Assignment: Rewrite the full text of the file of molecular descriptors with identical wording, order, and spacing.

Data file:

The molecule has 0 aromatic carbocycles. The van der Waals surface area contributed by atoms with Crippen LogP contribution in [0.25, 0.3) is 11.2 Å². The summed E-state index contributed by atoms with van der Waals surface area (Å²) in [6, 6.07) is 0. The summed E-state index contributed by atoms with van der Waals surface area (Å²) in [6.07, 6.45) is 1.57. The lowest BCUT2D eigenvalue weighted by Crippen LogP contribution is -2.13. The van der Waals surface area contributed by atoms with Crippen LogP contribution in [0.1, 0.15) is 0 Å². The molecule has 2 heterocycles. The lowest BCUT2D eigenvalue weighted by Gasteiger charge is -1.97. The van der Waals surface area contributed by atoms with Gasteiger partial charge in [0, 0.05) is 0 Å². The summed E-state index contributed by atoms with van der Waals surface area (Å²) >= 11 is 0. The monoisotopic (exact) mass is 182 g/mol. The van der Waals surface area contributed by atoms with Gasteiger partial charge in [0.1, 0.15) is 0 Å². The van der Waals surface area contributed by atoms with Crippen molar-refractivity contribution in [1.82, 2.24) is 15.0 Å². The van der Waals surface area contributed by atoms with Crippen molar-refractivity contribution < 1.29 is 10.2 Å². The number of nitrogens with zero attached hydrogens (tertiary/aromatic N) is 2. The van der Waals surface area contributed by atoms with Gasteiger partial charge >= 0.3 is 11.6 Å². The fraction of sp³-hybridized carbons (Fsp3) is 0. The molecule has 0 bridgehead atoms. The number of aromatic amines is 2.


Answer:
The molecule has 0 aromatic carbocycles. The van der Waals surface area contributed by atoms with Crippen LogP contribution in [0.25, 0.3) is 11.2 Å². The summed E-state index contributed by atoms with van der Waals surface area (Å²) in [6, 6.07) is 0. The summed E-state index contributed by atoms with van der Waals surface area (Å²) in [6.07, 6.45) is 1.57. The lowest BCUT2D eigenvalue weighted by Crippen LogP contribution is -2.13. The van der Waals surface area contributed by atoms with Crippen LogP contribution in [0.1, 0.15) is 0 Å². The molecule has 2 heterocycles. The lowest BCUT2D eigenvalue weighted by Gasteiger charge is -1.97. The van der Waals surface area contributed by atoms with Gasteiger partial charge in [0, 0.05) is 0 Å². The summed E-state index contributed by atoms with van der Waals surface area (Å²) >= 11 is 0. The monoisotopic (exact) mass is 182 g/mol. The van der Waals surface area contributed by atoms with Gasteiger partial charge in [0.1, 0.15) is 0 Å². The van der Waals surface area contributed by atoms with Crippen molar-refractivity contribution in [1.82, 2.24) is 15.0 Å². The van der Waals surface area contributed by atoms with Crippen molar-refractivity contribution < 1.29 is 10.2 Å². The number of nitrogens with zero attached hydrogens (tertiary/aromatic N) is 2. The van der Waals surface area contributed by atoms with Gasteiger partial charge >= 0.3 is 11.6 Å². The fraction of sp³-hybridized carbons (Fsp3) is 0. The molecule has 0 bridgehead atoms. The number of aromatic amines is 2.